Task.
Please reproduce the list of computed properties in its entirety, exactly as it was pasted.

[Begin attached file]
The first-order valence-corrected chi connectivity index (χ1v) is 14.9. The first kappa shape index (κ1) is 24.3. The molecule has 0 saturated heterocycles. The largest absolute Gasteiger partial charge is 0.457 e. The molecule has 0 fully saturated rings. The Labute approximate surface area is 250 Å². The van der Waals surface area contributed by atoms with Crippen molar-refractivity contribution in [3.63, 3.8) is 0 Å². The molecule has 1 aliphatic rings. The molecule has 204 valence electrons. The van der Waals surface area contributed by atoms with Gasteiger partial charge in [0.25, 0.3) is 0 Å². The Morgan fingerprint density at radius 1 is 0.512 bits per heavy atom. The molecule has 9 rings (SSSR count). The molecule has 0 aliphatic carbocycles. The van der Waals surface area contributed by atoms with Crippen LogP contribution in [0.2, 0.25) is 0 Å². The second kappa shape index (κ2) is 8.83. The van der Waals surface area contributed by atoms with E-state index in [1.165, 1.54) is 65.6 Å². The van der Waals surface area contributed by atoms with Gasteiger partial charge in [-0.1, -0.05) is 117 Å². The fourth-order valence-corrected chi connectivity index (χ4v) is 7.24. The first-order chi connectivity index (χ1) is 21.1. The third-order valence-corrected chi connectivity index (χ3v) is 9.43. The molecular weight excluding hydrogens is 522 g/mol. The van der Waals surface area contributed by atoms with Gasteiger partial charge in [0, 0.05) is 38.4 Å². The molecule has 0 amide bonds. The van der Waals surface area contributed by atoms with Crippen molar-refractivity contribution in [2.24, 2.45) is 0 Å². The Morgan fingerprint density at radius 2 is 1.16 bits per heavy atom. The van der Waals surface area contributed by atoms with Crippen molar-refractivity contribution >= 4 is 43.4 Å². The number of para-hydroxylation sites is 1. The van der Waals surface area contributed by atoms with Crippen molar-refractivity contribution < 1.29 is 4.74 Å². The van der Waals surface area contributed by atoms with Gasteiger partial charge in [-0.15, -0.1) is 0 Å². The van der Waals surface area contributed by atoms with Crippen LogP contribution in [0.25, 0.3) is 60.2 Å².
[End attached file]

The first-order valence-corrected chi connectivity index (χ1v) is 14.9. The first kappa shape index (κ1) is 24.3. The molecule has 0 saturated heterocycles. The largest absolute Gasteiger partial charge is 0.457 e. The molecule has 0 fully saturated rings. The Labute approximate surface area is 250 Å². The van der Waals surface area contributed by atoms with Crippen molar-refractivity contribution in [3.63, 3.8) is 0 Å². The molecule has 1 aliphatic rings. The molecule has 204 valence electrons. The van der Waals surface area contributed by atoms with Gasteiger partial charge in [0.25, 0.3) is 0 Å². The Morgan fingerprint density at radius 1 is 0.512 bits per heavy atom. The molecule has 9 rings (SSSR count). The molecule has 0 aliphatic carbocycles. The van der Waals surface area contributed by atoms with Crippen LogP contribution in [0.2, 0.25) is 0 Å². The second kappa shape index (κ2) is 8.83. The van der Waals surface area contributed by atoms with E-state index in [1.165, 1.54) is 65.6 Å². The van der Waals surface area contributed by atoms with Gasteiger partial charge in [-0.1, -0.05) is 117 Å². The fourth-order valence-corrected chi connectivity index (χ4v) is 7.24. The first-order chi connectivity index (χ1) is 21.1. The third-order valence-corrected chi connectivity index (χ3v) is 9.43. The molecular weight excluding hydrogens is 522 g/mol. The van der Waals surface area contributed by atoms with Gasteiger partial charge in [0, 0.05) is 38.4 Å². The molecule has 0 amide bonds. The van der Waals surface area contributed by atoms with Crippen molar-refractivity contribution in [2.24, 2.45) is 0 Å². The Morgan fingerprint density at radius 2 is 1.16 bits per heavy atom. The van der Waals surface area contributed by atoms with Crippen molar-refractivity contribution >= 4 is 43.4 Å². The number of para-hydroxylation sites is 1. The van der Waals surface area contributed by atoms with Crippen molar-refractivity contribution < 1.29 is 4.74 Å². The van der Waals surface area contributed by atoms with Gasteiger partial charge in [-0.15, -0.1) is 0 Å². The van der Waals surface area contributed by atoms with Crippen LogP contribution in [0.25, 0.3) is 60.2 Å².